Freeways, while the striping is color coded the same way as regular roads, do have some different styles and meanings. Exit Only lanes, meaning lanes that will exit a freeway shortly, have something Caltrans calls – Elephant Tracks. When a lane is going to leave the freeway, the striping changes in thickness and frequency. These stripes are wider and a little more frequent than regular lane striping. It is one of the visual cues that is designed to help motorists determine if they are in the correct lane, regardless of signage.
At the exit itself, the shoulder striping in California has a unique modification. Designed to aid motorists in times of reduced visibility, the shoulder stripe has a break at the exit and flares out to mark the exit. In areas subject to heavy fog, there is an additional exit cue – reflectors. These are off to the side of the shoulder striping at intervals and are in rows of three, two, then one at the exit.
HOV lane striping is another variation found on California freeways. Until a few years ago, these lane were, in general, striped with a double set of double yellow lines, acting as a painted barrier. There were variations based on available space as well. Specific entry/exit points where marked with broken white striping. These stripes are now being changed to double white lines with broken striping at the entry/exit points.
As you can see, there are many ways to determine what is going on with a roadway without looking at signage. Striping help guide road users in ways signage cannot. So, when you are in unfamiliar territory or in conditions where you can’t see the signs, use these clues to help direct you to where you are going. The stripes are there to help!
After doing a bit of thinking, I came up with an idea of a new regular feature for the site. I will be posting, with some regularity but no set interval, various topics of regarding highway features. An example, explanations of various types of striping and what they mean. These topics will be California-specific, but some things are more “universal”. Look for the first post in the next few days.
Today, myself and three others cleaned my portion of I-8 and the western US 80 adopted sections. Temperatures were a bit warmer than planned, but still not that bad. A bit more of a breeze would have helped though. We all met at 9 am at Laguna Summit and started with cleaning I-8. There ended up being a bit more trash than I expected, which is ok for a first cleanup. We managed to fill six large bags with trash and left the highway quite clean. US 80, however, was much easier. What little was there only filled one bag halfway. I do with to thank the volunteers for coming out. It was quite helpful and made the cleanup go fairly smoothly. I do plan another cleanup in a couple of months, this one will include I-8 and both sections of US 80 (Laguna Summit and Jacumba). Temperatures should be nicer by then as well.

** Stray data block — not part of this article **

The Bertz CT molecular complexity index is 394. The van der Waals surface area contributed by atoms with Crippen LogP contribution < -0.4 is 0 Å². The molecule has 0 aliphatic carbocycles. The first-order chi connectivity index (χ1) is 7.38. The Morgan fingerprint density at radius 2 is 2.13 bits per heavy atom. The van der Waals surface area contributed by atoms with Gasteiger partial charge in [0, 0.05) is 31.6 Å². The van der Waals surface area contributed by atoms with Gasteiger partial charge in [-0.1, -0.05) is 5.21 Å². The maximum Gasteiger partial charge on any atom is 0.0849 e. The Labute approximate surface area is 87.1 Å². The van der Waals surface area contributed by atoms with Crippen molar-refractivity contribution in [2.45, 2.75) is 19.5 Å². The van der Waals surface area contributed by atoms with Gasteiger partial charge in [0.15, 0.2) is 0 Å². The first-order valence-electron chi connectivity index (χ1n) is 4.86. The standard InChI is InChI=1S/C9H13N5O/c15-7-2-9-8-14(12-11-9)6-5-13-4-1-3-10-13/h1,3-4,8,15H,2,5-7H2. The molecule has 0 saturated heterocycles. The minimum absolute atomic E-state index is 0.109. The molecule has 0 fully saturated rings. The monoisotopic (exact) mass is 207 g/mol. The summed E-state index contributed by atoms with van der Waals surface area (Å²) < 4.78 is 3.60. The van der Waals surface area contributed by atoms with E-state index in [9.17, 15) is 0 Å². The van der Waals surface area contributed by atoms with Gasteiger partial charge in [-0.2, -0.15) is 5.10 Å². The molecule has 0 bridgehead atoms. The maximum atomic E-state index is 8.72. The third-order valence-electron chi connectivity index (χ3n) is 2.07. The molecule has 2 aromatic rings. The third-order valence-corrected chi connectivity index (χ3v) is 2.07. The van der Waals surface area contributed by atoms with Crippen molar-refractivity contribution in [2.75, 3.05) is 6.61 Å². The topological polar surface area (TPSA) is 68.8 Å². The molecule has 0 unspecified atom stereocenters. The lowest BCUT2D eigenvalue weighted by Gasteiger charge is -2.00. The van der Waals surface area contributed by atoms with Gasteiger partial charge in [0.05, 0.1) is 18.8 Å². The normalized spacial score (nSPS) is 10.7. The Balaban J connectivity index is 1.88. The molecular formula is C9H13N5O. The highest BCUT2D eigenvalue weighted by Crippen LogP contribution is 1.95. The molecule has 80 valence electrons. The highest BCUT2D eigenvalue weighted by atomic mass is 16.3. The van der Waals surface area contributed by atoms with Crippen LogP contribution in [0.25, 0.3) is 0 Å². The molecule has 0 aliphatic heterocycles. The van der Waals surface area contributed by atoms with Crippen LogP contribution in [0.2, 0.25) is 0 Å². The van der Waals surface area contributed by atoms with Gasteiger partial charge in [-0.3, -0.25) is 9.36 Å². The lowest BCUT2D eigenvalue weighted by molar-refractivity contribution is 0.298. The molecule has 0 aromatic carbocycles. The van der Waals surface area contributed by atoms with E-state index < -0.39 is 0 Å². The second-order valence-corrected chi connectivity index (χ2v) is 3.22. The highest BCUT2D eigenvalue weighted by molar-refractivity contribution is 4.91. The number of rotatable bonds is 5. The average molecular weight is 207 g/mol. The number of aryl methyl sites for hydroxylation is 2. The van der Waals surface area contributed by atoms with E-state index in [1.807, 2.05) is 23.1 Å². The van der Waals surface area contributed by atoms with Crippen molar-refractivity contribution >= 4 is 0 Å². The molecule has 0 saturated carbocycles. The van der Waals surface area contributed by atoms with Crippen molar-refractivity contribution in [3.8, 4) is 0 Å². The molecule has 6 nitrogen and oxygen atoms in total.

On October 8, I am planning another highway cleanup. This one will be in eastern San Diego County and cover two sections of highway, I-8 at Laguna Summit (Sunrise Highway) and US 80. My section of I-8 runs from the summit to two miles east with about 1/2 of it able to be cleaned. The section of US 80 runs from just below Laguna Summit to two miles east as well. Both roadways should be a fairly easy cleanup. The plan, thus far, is to meet at I-8 and Sunrise Highway / Old Highway 80 at 9 am. Safety equipment, such as hard hats and vests will be supplied. There will be a safety meeting for all the volunteers as well before the cleanup begins. Bring plenty of water and snacks as we will be out there a while. Only those 18 and over can volunteer. Please RSVP as so I can get an idea of how many to expect. So, come on out and help clean some of our counties roadways.